In 1977, the Philadelphia Inquirer ran a series called the “Homicide Files” that exposed the high number of false confessions elicited by Philadelphia police in the years following Von Colln’s death.
In a surreal twist of fate, this summer, as the state of Pennsylvania was filing its first motions in the Johnson case, it agreed to pay a $99,000 settlement to a convicted cop killer named Russell Shoats for violating his constitutional rights by keeping him confined to administrative custody for 22 years straight.
In 1970 Shoats was an active member of the Black Liberation Army and out for blood. His victim: Sgt. Frank Von Colln.
Like Johnson, Shoats had been assigned to administrative custody after two escape attempts. Unlike Johnson, his were successful, and the last one ended in a shootout with police. He is now back in the general population at SCI Graterford serving out his life sentence.
Whether Johnson gets to do the same is now in the hands of the courts.
This summer a judge in Harrisburg heard testimony from several witnesses, including a psychologist who has spent years studying the effect of long-term isolation on mental health. Dr. Craig Haney stated that Johnson’s “pervasive isolation” has led to cognitive impairment, chronic depression, emotional pain and suffering, and other psychological harms.
“Whatever justification the Pennsylvania DOC may have had for placing Mr. Johnson in isolation in the distant past, his long-standing nonviolent prison record and his increasing age provide ample evidence that those justifications no longer exist,” Haney testified.
The DOC’s own mental health expert acknowledged that Johnson exhibited signs of “irritability” and “depression” but insisted that those symptoms do not support a clinical diagnosis.
Court records supplied to The Daily Beast make it difficult to put much faith in the agency’s commitment to authenticating that assessment. During a hearing in August, a psychologist called by Johnson’s lawyers testified that his review of official documents dating back as far as 2003 show the DOC made little effort to address his concerns, and even less in explaining the reason for Johnson’s continued placement in solitary confinement:
“Based on the files I reviewed there do not appear to be any meaningful substantive responses from Pennsylvania DOC officials to Mr. Johnson’s numerous requests to be released from isolated confinement,” said Haney. “Instead the DOC uses the same uninformative boilerplate language it used purporting to justify his decades in solitary confinement.”
Johnson’s attorneys also called Martin Horn, who served as head of the DOC from 1995 to 2000. He said providing Johnson an opportunity rejoin the general population is “good correctional practice.”
For decades prisoners have referred to solitary confinement as “the hole,” but correctional officials prefer the term “restricted housing.” It comprises “disciplinary custody” (typically used for short periods as punishment for some infraction) and “administrative custody” (reserved for only the most “recalcitrant inmates who represent a critical security threat,” according to the Department of Corrections).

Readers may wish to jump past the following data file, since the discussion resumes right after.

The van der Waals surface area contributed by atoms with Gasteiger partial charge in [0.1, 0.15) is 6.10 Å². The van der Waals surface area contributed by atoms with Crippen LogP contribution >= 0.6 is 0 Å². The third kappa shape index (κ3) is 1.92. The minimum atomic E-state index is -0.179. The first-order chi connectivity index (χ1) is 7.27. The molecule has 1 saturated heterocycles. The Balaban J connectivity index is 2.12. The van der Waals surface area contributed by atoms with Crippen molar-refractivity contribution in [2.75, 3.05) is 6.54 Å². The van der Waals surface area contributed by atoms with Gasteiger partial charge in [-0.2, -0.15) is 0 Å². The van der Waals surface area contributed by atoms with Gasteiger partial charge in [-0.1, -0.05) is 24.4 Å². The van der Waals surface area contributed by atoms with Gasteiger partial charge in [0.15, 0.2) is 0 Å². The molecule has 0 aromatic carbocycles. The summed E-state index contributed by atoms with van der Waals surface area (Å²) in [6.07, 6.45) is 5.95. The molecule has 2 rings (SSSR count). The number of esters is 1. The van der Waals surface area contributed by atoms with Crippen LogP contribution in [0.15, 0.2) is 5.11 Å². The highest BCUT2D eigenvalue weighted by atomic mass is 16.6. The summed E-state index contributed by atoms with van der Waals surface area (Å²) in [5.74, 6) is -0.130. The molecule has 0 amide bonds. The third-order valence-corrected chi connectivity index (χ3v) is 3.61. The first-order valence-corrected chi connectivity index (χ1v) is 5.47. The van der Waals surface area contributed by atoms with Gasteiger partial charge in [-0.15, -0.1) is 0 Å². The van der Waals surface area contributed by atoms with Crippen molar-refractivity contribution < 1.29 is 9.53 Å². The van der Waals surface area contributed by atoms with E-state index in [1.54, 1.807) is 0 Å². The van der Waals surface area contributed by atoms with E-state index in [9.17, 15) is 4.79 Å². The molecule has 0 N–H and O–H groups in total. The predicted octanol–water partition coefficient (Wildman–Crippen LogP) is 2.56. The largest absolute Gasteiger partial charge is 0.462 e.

Johnson’s predicament is further complicated by his inclusion on a special list created by the DOC ostensibly to single out inmates in restricted housing who pose a heightened risk. A subset of administrative custody, it’s known as the Restricted Release List and is reserved for inmates who “pose a threat to the secure operation of the facility,” the corrections department said.
Arthur Johnson was added to the RRL in 2009, 30 years after his attempted escape, for reasons that aren’t entirely clear. He is one of only 110 inmates—out of a statewide population of more than 48,000—on restricted release.
Unlike other prisoners, who come and go from administrative custody at the discretion of their facility’s superintendent, inmates designated RRL can only get out with the express permission of the secretary of corrections.
John Wetzel, who’s held that position since 2011, says he has good reason to keep Johnson in indefinite isolation. But it’s difficult to come to that conclusion from the meager evidence the state has provided. For the most part it consists of the fact that Johnson has tried to escape (in 1979, and possibly again in 1984), and a 2006 interview in which Johnson reportedly suggested to a social worker that he would do so again, before taking back the statement.
Secretary Wetzel has earned a well-deserved reputation as a prison reformer. In 2013 he traveled to Europe and toured prisons in Germany and the Netherlands, where inmates are allowed to vote, and many go home to stay with family on weekends. He has promised to inaugurate more progressive policies in Pennsylvania’s more than two dozen state correctional facilities, and he has complained that in many cases his hands are tied by a legislature that lacks the political will to get behind real change.
All of this makes his hardline stance in the matter of Arthur Johnson all the more difficult to comprehend.
Wetzel declined an invitation to comment personally on his rationale but spokeswoman Amy Worden provided a statement to The Daily Beast:
“While the department cannot speak to Mr. Johnson’s specific case as it is in active litigation, we would like to point out that there are a number of different reasons that an inmate would be placed in administrative custody within the DOC system. The length of the custody varies from case to case, as does the kind of privileges allowed and the time allowed outside of one’s cell.”